Fillers can be broadly classified into fat, collagen, silicone, poly-l-lactic acid (PLLA), hyaluronic acids and calcium hydroxylapatite. The latter two are most appropriate for injection rhinoplasty, due to their excellent safety profile, predictable volume replacement, moulding capability and temporary nature. Hyaluronic acid is a naturally occurring glycosaminoglycan polysaccharide composed of alternating residues of the monosaccharides d-glucuronic acid and N-acetyl-dglucosamine found in mammalian dermis. Injectable hyaluronic acid was first approved by the FDA in 2003. It is a viscous clear gel derived from the cock’s combs of domestic fowl (Hylaform!) or from fermentation by Streptococci (Perlane!, Restylane!; Uppsala, Sweden, Captique, Juvederm Ultra!; Allergan, and Elevess!; Annika Therapeutics, Massachussets, USA). After implantation into tissues, hyaluronic acid strongly binds water to form hydrated polymers. From 6 months it is metabolized into carbon dioxide and water and eliminated by the liver; however, in our experience, Juvederm Ultra xc Lasts much longer in the nose (at least 18 months as demonstrated) compared with correction of dynamic facial soft tissue rhytids and folds. Calcium hydroxylapatite (Radiesse!) consists of a 30% concentration of 25–45 lm spherical particles suspended in sodium carboxymethylcellulose gel. It is FDA approved for facial soft tissue augmentation specifically correction of moderate to severe facial lines and folds and correction of soft tissue loss from HIV lipoatrophy, vocal cord augmentation and as a radiological tissue marker. Following injection, the gel is phagocytised and the calcium hydroxylapatite microspheres displace surrounding soft tissue. Collagen proliferation and slow degradation of the microspheres leads to a prolonged duration of effect up to 2 years. The microspheres are excreted as calcium and phosphate via the urinary system.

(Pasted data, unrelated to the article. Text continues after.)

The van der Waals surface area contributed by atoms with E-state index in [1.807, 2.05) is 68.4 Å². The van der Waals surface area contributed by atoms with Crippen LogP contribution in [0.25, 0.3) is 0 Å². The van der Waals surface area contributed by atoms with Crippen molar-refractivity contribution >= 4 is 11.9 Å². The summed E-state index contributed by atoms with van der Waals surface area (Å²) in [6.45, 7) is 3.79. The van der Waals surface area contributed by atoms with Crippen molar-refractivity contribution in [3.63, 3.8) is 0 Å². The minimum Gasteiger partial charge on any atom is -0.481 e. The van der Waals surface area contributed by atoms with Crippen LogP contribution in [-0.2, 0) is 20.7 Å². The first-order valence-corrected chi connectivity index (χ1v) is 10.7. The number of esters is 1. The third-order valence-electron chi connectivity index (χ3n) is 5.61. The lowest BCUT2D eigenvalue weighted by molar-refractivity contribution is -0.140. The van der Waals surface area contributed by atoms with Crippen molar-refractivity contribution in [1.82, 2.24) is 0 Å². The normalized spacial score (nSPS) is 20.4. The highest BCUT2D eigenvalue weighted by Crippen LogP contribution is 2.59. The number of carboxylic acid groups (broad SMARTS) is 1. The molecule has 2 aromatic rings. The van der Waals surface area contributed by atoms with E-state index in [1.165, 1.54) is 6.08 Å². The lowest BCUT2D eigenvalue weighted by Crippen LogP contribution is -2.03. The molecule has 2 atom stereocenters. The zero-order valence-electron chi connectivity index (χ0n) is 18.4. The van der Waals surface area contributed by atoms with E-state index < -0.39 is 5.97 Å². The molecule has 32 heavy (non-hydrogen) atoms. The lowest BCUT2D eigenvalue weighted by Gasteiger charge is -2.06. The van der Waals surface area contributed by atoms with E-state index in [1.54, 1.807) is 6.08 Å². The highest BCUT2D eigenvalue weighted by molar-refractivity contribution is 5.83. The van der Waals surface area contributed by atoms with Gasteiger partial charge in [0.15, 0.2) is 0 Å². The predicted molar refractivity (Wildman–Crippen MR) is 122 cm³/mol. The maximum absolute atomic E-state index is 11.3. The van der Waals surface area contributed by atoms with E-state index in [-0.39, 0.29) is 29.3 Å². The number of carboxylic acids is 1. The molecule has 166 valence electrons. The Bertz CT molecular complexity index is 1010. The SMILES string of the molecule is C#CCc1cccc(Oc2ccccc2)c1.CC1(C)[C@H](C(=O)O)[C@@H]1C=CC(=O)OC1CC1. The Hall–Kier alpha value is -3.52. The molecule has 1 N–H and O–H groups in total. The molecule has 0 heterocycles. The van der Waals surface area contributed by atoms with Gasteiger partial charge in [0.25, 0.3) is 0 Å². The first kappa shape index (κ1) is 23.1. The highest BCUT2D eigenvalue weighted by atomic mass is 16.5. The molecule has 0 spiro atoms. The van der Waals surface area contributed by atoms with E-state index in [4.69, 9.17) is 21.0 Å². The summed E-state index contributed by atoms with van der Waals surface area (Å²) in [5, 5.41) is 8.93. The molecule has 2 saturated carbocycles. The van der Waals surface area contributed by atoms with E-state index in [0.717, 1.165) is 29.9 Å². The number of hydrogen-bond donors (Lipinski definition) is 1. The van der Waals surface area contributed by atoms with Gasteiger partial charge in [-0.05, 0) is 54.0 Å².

Nasal Defomities Correctable by Non-surgical Options:
Dorsal hump due to deep nasofrontal angle / Radix
Saddle deformity
Tip ptosis
Under-projection of the tip
Supratip depression
Lateral bony concavity

Adverse effects
Potential major complications of injection rhinoplasty include infection, ischaemic necrosis from arterial embolism, pressure necrosis from overinjection of nasal tip and osteophyte from periosteal injection. These risks may be reduced, with effective nasal analysis, meticulous injection technique, and a good understanding of nasal cartilaginous and vascular anatomy. Radix and upper nasal third injections should be medially placed to avoid the dorsal and lateral nasal arteries. Pre-injection palpation may aid identification, and aspiration before injection is mandatory. Intravascular filler injection can lead to arterial embolisation and subsequent skin necrosis or retinopathy.
Injection rhinoplasty is not a substitution for surgical rhinoplasty. There are many indications where it will be insufficient to achieve the desired aesthetic outcome; however, it may be a safe and effective solution to many nasal deformities. Noses that are significantly overprojected, or overrotated, have a shallow radix, and tension noses are better suited to surgical correction. It is however also useful postoperative adjunct to surgery or in those patients contemplating rhinoplasty. The non-permanence and minimal morbidity of associated with degradable fillers is especially beneficial to those patients who seek cosmetic rhinoplasty but are discouraged by the risks and convalescence of surgery.

Dr. Edwin Ishoo is a skilled and experienced facial cosmetic surgeon. If you are considering a non-surgical rhinoplasty, contact Boston Cosmetic Specialists for a confidential and complementary consultation with Dr. Ishoo.